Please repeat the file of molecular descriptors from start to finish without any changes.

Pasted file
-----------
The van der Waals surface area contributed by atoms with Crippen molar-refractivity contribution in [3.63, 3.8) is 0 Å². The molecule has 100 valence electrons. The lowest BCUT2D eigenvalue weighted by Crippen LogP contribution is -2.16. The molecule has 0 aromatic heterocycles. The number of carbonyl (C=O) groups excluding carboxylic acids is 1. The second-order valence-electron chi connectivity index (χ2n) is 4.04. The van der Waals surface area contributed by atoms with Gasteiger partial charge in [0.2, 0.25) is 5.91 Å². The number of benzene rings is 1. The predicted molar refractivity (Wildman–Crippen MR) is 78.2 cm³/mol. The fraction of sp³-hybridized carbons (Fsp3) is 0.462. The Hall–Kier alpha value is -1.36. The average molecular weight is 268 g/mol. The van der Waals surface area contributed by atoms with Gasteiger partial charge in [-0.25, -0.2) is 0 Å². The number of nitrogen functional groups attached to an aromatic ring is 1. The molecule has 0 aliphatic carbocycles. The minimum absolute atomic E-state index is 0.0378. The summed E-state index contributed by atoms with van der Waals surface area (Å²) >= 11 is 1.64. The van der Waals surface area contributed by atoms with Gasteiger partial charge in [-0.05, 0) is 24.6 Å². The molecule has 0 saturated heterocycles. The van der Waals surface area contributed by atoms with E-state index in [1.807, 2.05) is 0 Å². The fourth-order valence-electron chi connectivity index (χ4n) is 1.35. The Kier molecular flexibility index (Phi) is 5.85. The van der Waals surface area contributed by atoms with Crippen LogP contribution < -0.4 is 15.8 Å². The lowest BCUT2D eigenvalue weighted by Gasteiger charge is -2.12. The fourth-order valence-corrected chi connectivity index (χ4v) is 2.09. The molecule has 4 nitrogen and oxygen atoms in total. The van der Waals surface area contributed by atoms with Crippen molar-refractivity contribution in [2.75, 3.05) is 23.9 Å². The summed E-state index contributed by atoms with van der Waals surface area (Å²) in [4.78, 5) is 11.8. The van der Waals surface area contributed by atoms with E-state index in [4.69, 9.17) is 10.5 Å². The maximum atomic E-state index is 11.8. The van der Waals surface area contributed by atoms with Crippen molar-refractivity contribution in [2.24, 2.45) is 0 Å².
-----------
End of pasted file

The van der Waals surface area contributed by atoms with Crippen molar-refractivity contribution in [3.63, 3.8) is 0 Å². The molecule has 100 valence electrons. The lowest BCUT2D eigenvalue weighted by Crippen LogP contribution is -2.16. The molecule has 0 aromatic heterocycles. The number of carbonyl (C=O) groups excluding carboxylic acids is 1. The second-order valence-electron chi connectivity index (χ2n) is 4.04. The van der Waals surface area contributed by atoms with Gasteiger partial charge in [0.2, 0.25) is 5.91 Å². The number of benzene rings is 1. The predicted molar refractivity (Wildman–Crippen MR) is 78.2 cm³/mol. The fraction of sp³-hybridized carbons (Fsp3) is 0.462. The Hall–Kier alpha value is -1.36. The average molecular weight is 268 g/mol. The van der Waals surface area contributed by atoms with Gasteiger partial charge in [-0.25, -0.2) is 0 Å². The number of nitrogen functional groups attached to an aromatic ring is 1. The molecule has 0 aliphatic carbocycles. The minimum absolute atomic E-state index is 0.0378. The summed E-state index contributed by atoms with van der Waals surface area (Å²) >= 11 is 1.64. The van der Waals surface area contributed by atoms with Gasteiger partial charge in [-0.05, 0) is 24.6 Å². The molecule has 0 saturated heterocycles. The van der Waals surface area contributed by atoms with E-state index in [1.807, 2.05) is 0 Å². The fourth-order valence-electron chi connectivity index (χ4n) is 1.35. The Kier molecular flexibility index (Phi) is 5.85. The van der Waals surface area contributed by atoms with Crippen LogP contribution < -0.4 is 15.8 Å². The lowest BCUT2D eigenvalue weighted by Gasteiger charge is -2.12. The fourth-order valence-corrected chi connectivity index (χ4v) is 2.09. The molecule has 4 nitrogen and oxygen atoms in total. The van der Waals surface area contributed by atoms with Crippen molar-refractivity contribution in [2.75, 3.05) is 23.9 Å². The summed E-state index contributed by atoms with van der Waals surface area (Å²) in [4.78, 5) is 11.8. The van der Waals surface area contributed by atoms with E-state index in [4.69, 9.17) is 10.5 Å². The maximum atomic E-state index is 11.8. The van der Waals surface area contributed by atoms with Crippen molar-refractivity contribution in [2.24, 2.45) is 0 Å².